The biggest concerns among the very large firms about using GenAI were what you would expect: trustworthiness, quality of current solutions, and hallucinations. Only 25% of those surveyed trust Gen AI for legal work.
The concerns of the very small firms as reflected by the LawPay-MyCase Study:
- 52% said lack of knowledge of the technology was the main impediment
- 39% identified ethical issues
- 39% said a lack of trustworthiness
It’s not particularly surprising that the large firm respondents didn’t mention a lack of knowledge as an issue. It is a bit surprising that the large firm respondents didn’t mention ethical issues. Perhaps not mentioning both issues identified by the very small firms reflects a greater awareness and understanding of GenAI tools among the bigs.
Some interesting findings from the LexisNexis Study:
- 47% believe GenAI will decrease their costs
- 30% think it will increase revenue.
- 43% think it will reduce billable hours
- 20% somehow believe it will increase firm revenue.
- 27% of the really big firms think they will need to hire more technologists in 2024, and
- 1 in 5 AmLaw 200 expect a reduction in the need for associates in the future
Solos and small firms, on the other hand, saw things a little differently.
Solos and small firms, on the other hand, saw things a little differently. Of those who had used GenAI, 81% said it had increased their productivity and efficiency. And many respondents who used the tools said they used them frequently.
And, like the bigs, many of the firms in the LawPay-MyCase Study believed using Gen AI would save them costs. The cost smaller firms believed the cost savings would come from the replacement of job functions or the elimination of administrative jobs. Unlike the big firms, however, only 2 % thought it would allow them to replace a lawyer.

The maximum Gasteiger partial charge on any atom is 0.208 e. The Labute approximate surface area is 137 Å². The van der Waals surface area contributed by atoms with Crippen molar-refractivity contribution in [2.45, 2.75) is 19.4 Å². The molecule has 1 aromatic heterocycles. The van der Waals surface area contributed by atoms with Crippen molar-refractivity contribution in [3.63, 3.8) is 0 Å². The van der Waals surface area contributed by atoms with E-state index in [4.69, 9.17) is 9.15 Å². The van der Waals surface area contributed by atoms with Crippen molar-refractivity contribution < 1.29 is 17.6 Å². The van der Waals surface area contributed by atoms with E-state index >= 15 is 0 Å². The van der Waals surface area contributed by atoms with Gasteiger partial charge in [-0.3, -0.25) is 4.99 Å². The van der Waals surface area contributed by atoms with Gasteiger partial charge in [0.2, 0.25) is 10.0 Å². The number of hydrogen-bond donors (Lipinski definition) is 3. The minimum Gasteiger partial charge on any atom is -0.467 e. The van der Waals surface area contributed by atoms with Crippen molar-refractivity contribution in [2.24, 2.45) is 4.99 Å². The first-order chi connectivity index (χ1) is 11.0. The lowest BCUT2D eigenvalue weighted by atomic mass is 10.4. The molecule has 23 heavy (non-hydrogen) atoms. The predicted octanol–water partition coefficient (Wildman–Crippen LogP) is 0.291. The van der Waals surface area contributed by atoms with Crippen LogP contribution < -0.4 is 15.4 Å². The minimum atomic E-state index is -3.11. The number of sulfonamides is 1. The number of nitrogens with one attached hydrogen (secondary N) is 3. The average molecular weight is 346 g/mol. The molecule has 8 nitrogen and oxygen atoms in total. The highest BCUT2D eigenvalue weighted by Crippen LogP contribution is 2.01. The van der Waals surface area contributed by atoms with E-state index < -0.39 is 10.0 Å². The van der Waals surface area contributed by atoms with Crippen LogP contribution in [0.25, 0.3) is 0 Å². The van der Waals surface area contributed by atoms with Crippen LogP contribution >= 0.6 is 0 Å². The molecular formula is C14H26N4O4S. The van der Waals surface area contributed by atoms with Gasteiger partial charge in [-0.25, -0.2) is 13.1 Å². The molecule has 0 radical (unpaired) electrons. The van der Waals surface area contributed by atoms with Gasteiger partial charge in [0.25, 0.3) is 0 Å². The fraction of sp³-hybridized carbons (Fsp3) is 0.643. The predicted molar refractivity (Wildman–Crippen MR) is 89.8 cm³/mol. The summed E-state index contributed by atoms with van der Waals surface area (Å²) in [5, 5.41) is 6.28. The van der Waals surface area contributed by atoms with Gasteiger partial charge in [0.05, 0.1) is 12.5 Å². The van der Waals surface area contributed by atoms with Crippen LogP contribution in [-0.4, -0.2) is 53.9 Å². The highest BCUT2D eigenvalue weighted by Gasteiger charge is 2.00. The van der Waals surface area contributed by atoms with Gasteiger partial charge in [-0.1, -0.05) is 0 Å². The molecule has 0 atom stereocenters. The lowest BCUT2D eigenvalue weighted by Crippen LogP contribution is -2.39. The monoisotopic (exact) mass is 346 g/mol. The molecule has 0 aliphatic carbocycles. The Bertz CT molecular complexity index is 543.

Large firms are thinking about what new lines of business and billing opportunities GenAI tools may provide.
According to the LexisNexis Study, large firms are thinking about what new lines of business and billing opportunities GenAI tools may provide. The larger firms are interested in using the tools to pursue work previously considered unprofitable and flat fees or billing by the task v. by time. The firms are also focusing on greater efficiency for existing services.
Among the large firms, 70% think GenAI will enable them to do more “value-added” work for their clients. Having said all that, only 11% think that their billing practices will change as a result of GenAI.
(By the way, when the executives at the companies were asked about the impact, you got a different picture. 76% believe GenAi will decrease costs for their department, and 72% think it will allow them to do more work in-house. And 80% expect to see reduced legal fees from their outside counsel. Another disconnect: 2/3rds of companies approve of the use of Gen AI by outside lawyers. But only 1/3rd of the outside lawyers think their clients will approve their use. I have written about this kind of disconnect before).
The smaller firms studied by LawPay-MyCase have perhaps a little less opportunistic view. According to the Study. “there was also a lot of uncertainty regarding the path to Gen implementation” among the respondents. 74% said they had not yet adopted AI tools and were unsure when (and perhaps even if) they planned to do so. 45% of the respondents were unsure what their firm’s plans were.
Interestingly, when asked about technology adoption in general, 44% said it was too time consuming to learn about new software, 33% said there was a lack of need, and 28% said there was a lack of information allowing them to evaluate the option effectively. In short, they are overwhelmed. Cost was not specifically mentioned.
A Tale of Two Cities
The two studies show some key differences between how the very large and small firms view GenAI and its use. The bigger firms see some business opportunities, while the very small firms appear to be much more cautious in their approach. Use cases and concerns about use also differ.
The two Studies confirm what I have previously discussed: the legal market is far from monolithic